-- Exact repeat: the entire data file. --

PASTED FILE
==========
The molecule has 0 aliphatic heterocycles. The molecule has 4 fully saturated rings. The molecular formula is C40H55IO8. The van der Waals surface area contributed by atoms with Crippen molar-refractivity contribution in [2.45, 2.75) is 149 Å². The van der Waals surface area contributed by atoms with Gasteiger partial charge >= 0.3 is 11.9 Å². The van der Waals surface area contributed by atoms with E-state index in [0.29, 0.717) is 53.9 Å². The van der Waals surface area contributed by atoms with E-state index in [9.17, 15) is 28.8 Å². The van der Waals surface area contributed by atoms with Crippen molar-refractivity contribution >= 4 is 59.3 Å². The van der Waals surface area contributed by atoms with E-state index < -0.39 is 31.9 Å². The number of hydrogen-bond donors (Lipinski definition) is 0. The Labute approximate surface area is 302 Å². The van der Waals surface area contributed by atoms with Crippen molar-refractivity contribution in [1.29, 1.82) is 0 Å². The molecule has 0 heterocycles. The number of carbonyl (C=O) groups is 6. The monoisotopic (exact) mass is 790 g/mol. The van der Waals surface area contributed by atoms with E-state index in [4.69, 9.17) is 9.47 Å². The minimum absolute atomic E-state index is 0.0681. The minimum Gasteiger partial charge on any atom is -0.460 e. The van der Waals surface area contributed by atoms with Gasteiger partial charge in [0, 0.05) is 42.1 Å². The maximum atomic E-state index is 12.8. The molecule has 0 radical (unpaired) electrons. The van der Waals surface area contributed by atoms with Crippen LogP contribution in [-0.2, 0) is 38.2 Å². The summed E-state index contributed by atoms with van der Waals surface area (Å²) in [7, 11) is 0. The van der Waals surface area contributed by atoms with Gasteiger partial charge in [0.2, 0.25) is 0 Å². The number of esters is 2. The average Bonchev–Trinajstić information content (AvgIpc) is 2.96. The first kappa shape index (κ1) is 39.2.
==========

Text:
The molecule has 0 aliphatic heterocycles. The molecule has 4 fully saturated rings. The molecular formula is C40H55IO8. The van der Waals surface area contributed by atoms with Crippen molar-refractivity contribution in [2.45, 2.75) is 149 Å². The van der Waals surface area contributed by atoms with Gasteiger partial charge >= 0.3 is 11.9 Å². The van der Waals surface area contributed by atoms with E-state index in [0.29, 0.717) is 53.9 Å². The van der Waals surface area contributed by atoms with E-state index in [9.17, 15) is 28.8 Å². The van der Waals surface area contributed by atoms with Crippen molar-refractivity contribution >= 4 is 59.3 Å². The van der Waals surface area contributed by atoms with E-state index < -0.39 is 31.9 Å². The number of hydrogen-bond donors (Lipinski definition) is 0. The Labute approximate surface area is 302 Å². The van der Waals surface area contributed by atoms with Crippen molar-refractivity contribution in [1.29, 1.82) is 0 Å². The molecule has 0 heterocycles. The number of carbonyl (C=O) groups is 6. The monoisotopic (exact) mass is 790 g/mol. The van der Waals surface area contributed by atoms with E-state index in [4.69, 9.17) is 9.47 Å². The minimum absolute atomic E-state index is 0.0681. The minimum Gasteiger partial charge on any atom is -0.460 e. The van der Waals surface area contributed by atoms with Gasteiger partial charge in [0, 0.05) is 42.1 Å². The maximum atomic E-state index is 12.8. The molecule has 0 radical (unpaired) electrons. The van der Waals surface area contributed by atoms with Crippen LogP contribution in [-0.2, 0) is 38.2 Å². The summed E-state index contributed by atoms with van der Waals surface area (Å²) in [7, 11) is 0. The van der Waals surface area contributed by atoms with Gasteiger partial charge in [0.2, 0.25) is 0 Å². The number of esters is 2. The average Bonchev–Trinajstić information content (AvgIpc) is 2.96. The first kappa shape index (κ1) is 39.2.